“On the fringes of civilization, the world’s first detective is about to make an unholy discovery.”

Take my money Valiant, seriously, because this is the series I never knew I wanted. Written by Peter Milligan, and with art by Juan Jose Ryp and Raul Allen, this beautiful, haunting issue details the recent history of the world’s first detectionaire, Antonius Axia. Set in the year 65 A.D., Axia is dispatched to the remote outpost of Brittania to investigate unnatural happenings. Between the palace intrigue, the character development, and the paranormal activity, this issue is like X-Files meets Game of Thrones. IN ALL THE BEST WAYS!

I’m going to let you in on a secret, I saw the preview art and cover for Britannia #1 at the Valiant panel at Baltimore Comic-Con, and I immediately called my local comic shop and had this put in my pull box. The cover justifies the price alone, and the interior art is mesmerizing, as the art team just pulls you into the issue and keeps you invested. The use of colors complements the writing and sets the tone for some of the otherworldly activity, especially as Milligan describes the putrid smells associated with some of the action scenes. Ryp and Allen capture the time period well, including the violence. The blood and wounds look and feel debilitating. This is not a book for kids, with some sexual themes throughout, but the hook of potential paranormal activity, coupled with the everyman protagonist, albeit a detective, thrust into a war he thought he left behind is riveting.

Britannia #1

The plot is worthy of the beautiful art, and will keep you coming back for multiple reads. I found myself reading the entire issue, including the backstory on the Vestal Virgins, and when I finished, I loved the book so much I read it again. The story starts in the past to show how Axia got to where he is, providing enough detail to flesh him out, but leaving more than enough gaps to keep you interested in how he got to the present. For me, the most compelling part of the issue was the flashbacks, as Axia finds himself allied with the Vestal Virgins, a secretive group of women who hold considerable clout in ancient Rome. Their mysteries, and plans, propel the plot and Axia into Brittania, while slowly teasing their relationship with the Emperor Nero. I hope the creative team continues with flashbacks to demonstrate Axia’s detective, or detectionaire, skills in action. The promise of action, with the last page reveal, will hopefully lead to some full-body karate, Axia’s forte.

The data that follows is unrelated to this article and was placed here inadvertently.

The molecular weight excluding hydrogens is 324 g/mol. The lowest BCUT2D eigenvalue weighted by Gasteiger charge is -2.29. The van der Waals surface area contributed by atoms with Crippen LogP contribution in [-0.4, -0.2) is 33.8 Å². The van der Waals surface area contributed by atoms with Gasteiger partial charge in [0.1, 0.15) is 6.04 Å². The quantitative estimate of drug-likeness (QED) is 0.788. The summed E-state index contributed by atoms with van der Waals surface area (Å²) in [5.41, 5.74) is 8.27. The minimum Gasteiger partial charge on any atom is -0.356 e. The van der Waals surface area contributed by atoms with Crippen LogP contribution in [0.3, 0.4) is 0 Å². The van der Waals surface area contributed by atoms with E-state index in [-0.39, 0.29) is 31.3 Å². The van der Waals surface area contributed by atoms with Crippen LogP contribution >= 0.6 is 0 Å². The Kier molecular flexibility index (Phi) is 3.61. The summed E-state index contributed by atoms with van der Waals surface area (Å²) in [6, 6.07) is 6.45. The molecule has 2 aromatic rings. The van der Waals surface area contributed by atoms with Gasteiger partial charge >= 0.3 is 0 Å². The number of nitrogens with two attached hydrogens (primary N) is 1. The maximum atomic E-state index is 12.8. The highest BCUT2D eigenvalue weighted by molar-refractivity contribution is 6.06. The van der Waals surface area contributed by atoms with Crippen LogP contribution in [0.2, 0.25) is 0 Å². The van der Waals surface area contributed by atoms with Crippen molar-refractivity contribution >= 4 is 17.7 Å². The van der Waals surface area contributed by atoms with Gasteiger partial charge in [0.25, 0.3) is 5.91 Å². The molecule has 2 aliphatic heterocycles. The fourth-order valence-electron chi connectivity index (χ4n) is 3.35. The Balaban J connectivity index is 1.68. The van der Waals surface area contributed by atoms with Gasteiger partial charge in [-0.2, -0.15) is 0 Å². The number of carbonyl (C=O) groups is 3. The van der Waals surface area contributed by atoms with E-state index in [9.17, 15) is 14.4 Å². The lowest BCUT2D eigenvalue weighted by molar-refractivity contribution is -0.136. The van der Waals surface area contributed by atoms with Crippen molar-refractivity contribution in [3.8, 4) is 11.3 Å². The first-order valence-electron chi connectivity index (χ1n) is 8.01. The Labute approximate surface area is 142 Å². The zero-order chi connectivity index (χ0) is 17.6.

Britannia #1

The Game of Thrones aspect revolves around the palace intrigue, and the role the Vestal Virgins play in the Roman Empire. The machinations of Great Vestal Rubria, in particular, are refreshingly complex as Milligan is content to unfold his cards slowly and let her plans develop over time. There was a perfect symmetry of backstory and action, providing the necessary details while keeping the plot moving, essential in a first issue. Valiant smartly made this issue 40 pages, so you have lots of material to occupy your time with.

Whenever Valiant prints an issue in their prestige format, that is a surefire sign that you don’t want to trade wait, get the issues. Now that the creative team has set the stage and whet our appetites, I expect things to get progressively crazier.

Britannia #1

The Verdict

Buy this book. Seriously, buy this book. I have never read another book like Britannia #1, which is worthy on its own merits, but the writing and art are truly superb, and they are only going to get better. I could not put this issue down, and am anxiously awaiting the next issue. If you are looking for something unique, or are merely looking for some potential Roman legionnaire versus otherworldly alien action, this will hit your sweet spot. Let me know what you think below!

Comic Book Review: Britannia #1
Pros
  • Paranormal mystery
  • Axia's backstory
  • Great Vestal Rubria’s machinations
Cons
  • Not much attention to secondary characters
  • Waiting a month to get more answers!
9.5Overall Score
Reader Rating: (3 Votes)
7.2